Volvo CE designers spearhead the company’s constant search for innovative solutions.
One of the largest construction companies in Europe deploys Volvo simulators in a unique teaching program.
Located in the small, rustic town of Bebra in Hessen, Germany, is an 88,000-square-meter site packed with of all types construction equipment from giant excavators to mini diggers. This is the ‘learning center’ of STRABAG, one of Europe’s largest construction companies.
It is unique as a dedicated location for training the next generation of construction machine operators. And this year, the STRABAG training process has moved to a new level with the introduction of two state-of-the-art Volvo simulators.
The simulators, developed for Volvo in Sweden, seat a student in the mock cabin of an excavator, wheel loader or other heavy machine, and through giant video displays, movement, vibration and sound, give him or her a virtual experience of operating the machine in a practical work situation.
“The Volvo simulators have added a new dimension to the way we work,” says Firas Ajouri, head of training at the STRABAG center. “We can now center our basic training programs around the simulators before putting the students on real machines.”
“We acquired our first simulator earlier this year and were so impressed that we bought a second one,” Ajouri continues. But not content with just the simulators, the STRABAG center has recently taken delivery of a Volvo EWR150E wheeled excavator for the students to practice on.
“Our students are able to go straight from undertaking excavating projects on the Volvo simulator, to sitting in the cabin of the real thing.”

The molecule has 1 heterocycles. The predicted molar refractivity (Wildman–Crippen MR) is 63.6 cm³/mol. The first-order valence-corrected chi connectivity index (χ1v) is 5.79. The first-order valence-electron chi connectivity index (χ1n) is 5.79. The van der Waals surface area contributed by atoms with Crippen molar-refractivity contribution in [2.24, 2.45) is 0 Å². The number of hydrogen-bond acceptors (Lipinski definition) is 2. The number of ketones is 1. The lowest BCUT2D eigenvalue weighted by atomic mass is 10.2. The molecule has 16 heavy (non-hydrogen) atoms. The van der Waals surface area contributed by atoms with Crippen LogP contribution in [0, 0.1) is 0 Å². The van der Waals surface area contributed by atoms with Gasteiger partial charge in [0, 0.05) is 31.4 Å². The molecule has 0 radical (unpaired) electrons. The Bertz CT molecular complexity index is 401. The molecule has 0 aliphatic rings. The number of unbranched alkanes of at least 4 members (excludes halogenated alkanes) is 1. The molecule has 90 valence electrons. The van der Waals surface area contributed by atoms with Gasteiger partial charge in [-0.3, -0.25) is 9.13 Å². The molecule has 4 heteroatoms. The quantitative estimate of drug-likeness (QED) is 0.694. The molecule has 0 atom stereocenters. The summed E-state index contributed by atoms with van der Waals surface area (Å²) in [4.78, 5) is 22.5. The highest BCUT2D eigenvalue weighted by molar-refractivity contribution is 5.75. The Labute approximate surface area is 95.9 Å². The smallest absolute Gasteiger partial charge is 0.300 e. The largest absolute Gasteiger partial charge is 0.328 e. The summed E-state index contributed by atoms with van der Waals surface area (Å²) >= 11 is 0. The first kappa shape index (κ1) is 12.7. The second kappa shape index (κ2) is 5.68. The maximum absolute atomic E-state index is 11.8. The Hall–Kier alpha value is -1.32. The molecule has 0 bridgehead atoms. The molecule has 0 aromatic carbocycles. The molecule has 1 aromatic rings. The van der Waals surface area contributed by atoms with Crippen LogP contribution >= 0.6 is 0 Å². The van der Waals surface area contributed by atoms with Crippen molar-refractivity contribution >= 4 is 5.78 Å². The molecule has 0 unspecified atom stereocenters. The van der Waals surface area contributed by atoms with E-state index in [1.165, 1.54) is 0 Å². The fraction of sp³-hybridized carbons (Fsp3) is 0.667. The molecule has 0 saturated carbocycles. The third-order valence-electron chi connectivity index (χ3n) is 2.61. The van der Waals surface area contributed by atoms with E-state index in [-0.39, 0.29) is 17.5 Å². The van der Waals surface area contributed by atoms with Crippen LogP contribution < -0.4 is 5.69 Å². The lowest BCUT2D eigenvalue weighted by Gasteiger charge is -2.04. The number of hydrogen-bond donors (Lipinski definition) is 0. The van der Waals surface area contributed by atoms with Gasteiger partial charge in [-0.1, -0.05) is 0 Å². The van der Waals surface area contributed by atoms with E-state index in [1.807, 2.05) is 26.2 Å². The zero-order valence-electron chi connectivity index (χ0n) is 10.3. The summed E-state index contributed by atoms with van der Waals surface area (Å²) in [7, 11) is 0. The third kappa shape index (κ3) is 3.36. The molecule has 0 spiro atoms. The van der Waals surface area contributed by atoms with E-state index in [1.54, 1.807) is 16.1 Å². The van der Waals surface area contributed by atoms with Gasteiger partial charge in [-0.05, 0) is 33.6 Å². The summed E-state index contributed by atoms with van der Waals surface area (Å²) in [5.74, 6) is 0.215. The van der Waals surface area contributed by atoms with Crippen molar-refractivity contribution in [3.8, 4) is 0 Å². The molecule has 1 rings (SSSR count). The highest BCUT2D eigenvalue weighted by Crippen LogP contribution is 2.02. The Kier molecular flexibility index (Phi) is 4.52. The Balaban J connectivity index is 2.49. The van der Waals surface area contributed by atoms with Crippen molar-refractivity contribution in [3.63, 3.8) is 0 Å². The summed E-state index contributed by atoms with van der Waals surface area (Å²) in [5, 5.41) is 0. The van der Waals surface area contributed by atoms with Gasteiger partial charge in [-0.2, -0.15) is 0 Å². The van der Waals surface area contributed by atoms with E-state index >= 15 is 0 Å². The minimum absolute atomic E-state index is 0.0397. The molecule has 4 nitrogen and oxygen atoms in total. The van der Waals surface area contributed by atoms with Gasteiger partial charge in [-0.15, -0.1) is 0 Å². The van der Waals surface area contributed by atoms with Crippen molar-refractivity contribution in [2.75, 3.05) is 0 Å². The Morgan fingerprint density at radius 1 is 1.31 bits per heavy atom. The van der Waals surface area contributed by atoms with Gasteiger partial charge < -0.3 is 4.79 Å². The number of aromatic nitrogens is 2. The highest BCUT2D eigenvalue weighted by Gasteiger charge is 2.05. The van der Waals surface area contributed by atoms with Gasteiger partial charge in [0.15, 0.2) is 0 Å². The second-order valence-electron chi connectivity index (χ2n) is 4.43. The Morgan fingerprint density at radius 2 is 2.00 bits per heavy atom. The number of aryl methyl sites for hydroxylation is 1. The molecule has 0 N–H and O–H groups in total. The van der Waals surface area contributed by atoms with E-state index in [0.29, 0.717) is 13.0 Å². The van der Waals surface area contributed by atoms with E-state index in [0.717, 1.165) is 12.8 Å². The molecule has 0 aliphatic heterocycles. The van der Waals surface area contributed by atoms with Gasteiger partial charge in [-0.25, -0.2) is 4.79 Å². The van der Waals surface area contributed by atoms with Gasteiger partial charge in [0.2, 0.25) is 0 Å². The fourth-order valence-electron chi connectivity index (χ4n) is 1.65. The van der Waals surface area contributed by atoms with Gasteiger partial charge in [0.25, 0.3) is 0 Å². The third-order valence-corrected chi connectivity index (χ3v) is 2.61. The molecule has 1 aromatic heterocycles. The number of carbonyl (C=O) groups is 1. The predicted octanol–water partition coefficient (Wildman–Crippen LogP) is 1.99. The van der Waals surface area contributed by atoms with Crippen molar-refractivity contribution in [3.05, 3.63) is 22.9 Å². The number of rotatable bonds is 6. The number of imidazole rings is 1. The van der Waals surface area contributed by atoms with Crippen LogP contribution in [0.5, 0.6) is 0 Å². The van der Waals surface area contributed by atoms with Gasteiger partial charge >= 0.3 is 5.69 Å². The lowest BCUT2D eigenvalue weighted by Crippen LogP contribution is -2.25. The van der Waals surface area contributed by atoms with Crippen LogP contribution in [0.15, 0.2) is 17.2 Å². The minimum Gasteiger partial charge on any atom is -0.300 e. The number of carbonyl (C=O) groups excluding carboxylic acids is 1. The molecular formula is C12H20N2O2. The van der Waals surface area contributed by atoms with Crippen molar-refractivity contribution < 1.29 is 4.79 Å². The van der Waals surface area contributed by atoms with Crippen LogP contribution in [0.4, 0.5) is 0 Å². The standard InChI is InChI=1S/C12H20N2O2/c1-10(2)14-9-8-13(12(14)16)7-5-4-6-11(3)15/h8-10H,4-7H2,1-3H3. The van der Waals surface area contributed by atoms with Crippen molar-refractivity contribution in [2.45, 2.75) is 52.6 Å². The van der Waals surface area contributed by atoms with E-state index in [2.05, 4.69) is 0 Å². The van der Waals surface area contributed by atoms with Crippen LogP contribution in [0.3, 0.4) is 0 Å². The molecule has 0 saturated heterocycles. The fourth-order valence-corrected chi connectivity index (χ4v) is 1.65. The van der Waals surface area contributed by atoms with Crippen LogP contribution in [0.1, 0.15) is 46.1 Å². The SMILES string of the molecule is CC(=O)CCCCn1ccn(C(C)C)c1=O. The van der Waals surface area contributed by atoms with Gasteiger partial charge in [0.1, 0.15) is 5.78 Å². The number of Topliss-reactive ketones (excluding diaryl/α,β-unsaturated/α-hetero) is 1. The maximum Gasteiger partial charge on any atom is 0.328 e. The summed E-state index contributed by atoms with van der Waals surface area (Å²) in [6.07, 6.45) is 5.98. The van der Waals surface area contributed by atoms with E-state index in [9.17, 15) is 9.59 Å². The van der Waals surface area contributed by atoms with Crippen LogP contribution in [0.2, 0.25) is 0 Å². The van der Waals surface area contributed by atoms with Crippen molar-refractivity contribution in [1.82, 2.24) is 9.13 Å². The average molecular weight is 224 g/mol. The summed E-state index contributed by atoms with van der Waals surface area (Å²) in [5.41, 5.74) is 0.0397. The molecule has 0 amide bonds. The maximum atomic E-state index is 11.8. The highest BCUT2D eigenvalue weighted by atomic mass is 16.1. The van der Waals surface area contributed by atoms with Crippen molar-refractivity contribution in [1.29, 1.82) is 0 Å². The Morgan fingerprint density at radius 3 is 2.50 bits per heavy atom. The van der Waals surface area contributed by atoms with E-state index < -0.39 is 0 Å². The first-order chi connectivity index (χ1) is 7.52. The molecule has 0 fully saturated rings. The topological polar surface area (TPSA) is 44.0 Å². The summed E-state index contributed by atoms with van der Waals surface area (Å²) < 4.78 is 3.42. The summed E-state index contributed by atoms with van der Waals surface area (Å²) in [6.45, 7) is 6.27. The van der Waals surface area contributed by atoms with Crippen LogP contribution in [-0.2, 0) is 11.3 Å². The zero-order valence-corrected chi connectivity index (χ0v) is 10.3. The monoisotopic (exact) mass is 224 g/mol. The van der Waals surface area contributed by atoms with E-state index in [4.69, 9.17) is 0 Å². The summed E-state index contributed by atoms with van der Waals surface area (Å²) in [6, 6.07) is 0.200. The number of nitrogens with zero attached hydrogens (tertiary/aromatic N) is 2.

The simulators are extremely realistic and can tip, roll and shudder as the operator maneuvers the heavy ‘virtual’ load.
“They are much more relaxed on the simulator and can make mistakes without expensive consequences,” says Ajouri. “On the simulator they work through a range of construction work sequences, some up to three hours long. If they make a mistake, they do it again, with no damage incurred. We have a wide range of projects for them to work on during their three-year training at the center.”
In the past, the students would start their training on mini excavators. “We found that they would be overly cautious on the machines for fear of making a mistake. The simulators can be quickly reconfigured from being an excavator to become a wheel loader, and it also trains them to think of issues such as best work practice and fuel consumption,” Ajouri continues.
“Also, thanks to the new simulators we can now provide uninterrupted training. Whatever the weather outside, whether it is summer or winter, we can work on perfecting the skills of our future machine operators.”
Ajouri came to Germany from Syria 30 years ago and joined the local construction equipment firm, Hermann Kirchner, where he pioneered the development of the training center from the ground up. Eight years ago, Hermann Kirchner was acquired by STRABAG and since then Ajouri has spearheaded a major expansion of the training center with the support of top management. It has moved to the current site with training rooms and excavation practice sites and is currently being expanded to include an onsite residential block with capacity for 140 beds.